The Southwestern Historical Quarterly, Volume 60, July 1956 - April, 1957 Page: 64
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Southwestern Historical Quarterly
the next year. Several Abilene businessmen even took down their
buildings in sections and moved them to Ellsworth. With them
went some of the gamblers, including Ben Thompson.
Wichita, which split with Ellsworth the business of shipping
Texas trail cattle, was a new town at the mouth of the Little
Arkansas. It had just been reached by the Santa Fe Railroad in
May, 1872, and it hastened to build loading pens and to hire
agents to persuade the drovers to use its market. It also engaged
Joe McCoy to go north and east to persuade cattle buyers to
come to Wichita. This new market had an advantage in being
on the trail and in being much nearer to Texas than was Ells-
With the peak of trailing past and the business divided, neither
Ellsworth nor Wichita matched Abilene as a trail's-end town.
Yet each did a flourishing business from 1872 through 1875, and
each had its share of vice and crime. As at Abilene, steers from
the beef herds were shipped mainly to feeders in Illinois, while
cattle from the mixed herds were trailed on, often by new own-
ers, to stock virgin ranges in the Northwest.
The 1875 season marked a peak in the practice of some of the
big cowmen in buying herds on the range or on the Texas part
of the trail and sending them on under their own road brands.
One successful partnership in such ventures had been that of
Captain Eugene B. Millett and Major Seth Mabry. Another was
that of John O. Dewes and Colonel James F. Ellison. In 1875
all four combined in a partnership that owned or controlled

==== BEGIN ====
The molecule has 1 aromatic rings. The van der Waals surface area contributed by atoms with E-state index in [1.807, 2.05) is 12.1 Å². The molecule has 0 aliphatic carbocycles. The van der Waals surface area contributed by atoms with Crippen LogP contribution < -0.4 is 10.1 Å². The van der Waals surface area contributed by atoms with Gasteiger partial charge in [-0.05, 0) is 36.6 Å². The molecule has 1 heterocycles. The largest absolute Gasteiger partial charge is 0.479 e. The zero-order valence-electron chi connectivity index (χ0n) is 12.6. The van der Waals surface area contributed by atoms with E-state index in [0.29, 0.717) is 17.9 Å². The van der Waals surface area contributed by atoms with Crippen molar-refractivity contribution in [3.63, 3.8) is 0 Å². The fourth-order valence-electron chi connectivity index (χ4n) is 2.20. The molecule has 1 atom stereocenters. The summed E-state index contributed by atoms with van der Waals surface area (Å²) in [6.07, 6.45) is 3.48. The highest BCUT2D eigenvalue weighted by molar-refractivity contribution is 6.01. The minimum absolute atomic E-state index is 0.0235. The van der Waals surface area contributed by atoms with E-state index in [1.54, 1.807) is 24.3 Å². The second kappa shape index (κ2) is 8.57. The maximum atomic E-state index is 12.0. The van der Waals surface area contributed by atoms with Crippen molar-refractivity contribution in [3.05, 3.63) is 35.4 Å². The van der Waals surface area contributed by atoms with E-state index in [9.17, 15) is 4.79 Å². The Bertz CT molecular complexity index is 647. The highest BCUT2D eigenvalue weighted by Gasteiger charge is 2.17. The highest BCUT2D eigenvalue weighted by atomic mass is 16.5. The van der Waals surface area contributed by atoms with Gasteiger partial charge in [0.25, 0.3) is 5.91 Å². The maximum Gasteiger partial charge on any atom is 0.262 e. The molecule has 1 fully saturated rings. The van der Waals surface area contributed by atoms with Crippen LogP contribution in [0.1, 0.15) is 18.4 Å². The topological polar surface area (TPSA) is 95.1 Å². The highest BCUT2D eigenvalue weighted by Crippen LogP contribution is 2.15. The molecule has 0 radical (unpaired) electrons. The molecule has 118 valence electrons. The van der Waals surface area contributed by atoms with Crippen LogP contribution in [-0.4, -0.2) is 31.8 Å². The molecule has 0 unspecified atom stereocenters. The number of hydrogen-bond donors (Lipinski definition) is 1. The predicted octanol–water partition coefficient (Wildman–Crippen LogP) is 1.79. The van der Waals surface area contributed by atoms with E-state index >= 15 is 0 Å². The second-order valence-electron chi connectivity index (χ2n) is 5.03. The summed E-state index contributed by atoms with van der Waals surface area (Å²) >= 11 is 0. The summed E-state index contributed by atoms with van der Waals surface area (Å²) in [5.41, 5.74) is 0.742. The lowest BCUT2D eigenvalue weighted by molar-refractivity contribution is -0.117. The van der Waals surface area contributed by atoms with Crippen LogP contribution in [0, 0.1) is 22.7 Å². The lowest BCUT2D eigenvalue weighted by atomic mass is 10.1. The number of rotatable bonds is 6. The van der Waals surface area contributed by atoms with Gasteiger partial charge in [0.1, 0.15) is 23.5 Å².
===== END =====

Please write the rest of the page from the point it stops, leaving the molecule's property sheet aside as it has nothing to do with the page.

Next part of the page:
two-thirds of the whole Texas drive.
Yet the fringe of farmer settlement kept pushing farther west
as the buffaloes were cleared from the plains and as railroads ex-
tended their tracks. Kansas lawmakers kept edging westward
their quarantine line, only beyond which trailing was lawful.
This trend virtually ended the shipping of trail cattle at Ells-
worth and Wichita after the 1875 season.
The spring of 1876 marked the opening of a new major cattle
market at Dodge City, on the Santa Fe, west of Wichita. Dodge,
which had been the chief headquarters for the Kansas buffalo
hunters a few years earlier, had shipped a few cattle in 1875.
Now that the older markets were closed to trail drivers by the
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Texas State Historical Association. The Southwestern Historical Quarterly, Volume 60, July 1956 - April, 1957, periodical, 1957; Austin, Texas. (texashistory.unt.edu/ark:/67531/metapth101163/m1/77/: accessed December 17, 2017), University of North Texas Libraries, The Portal to Texas History, texashistory.unt.edu; crediting Texas State Historical Association.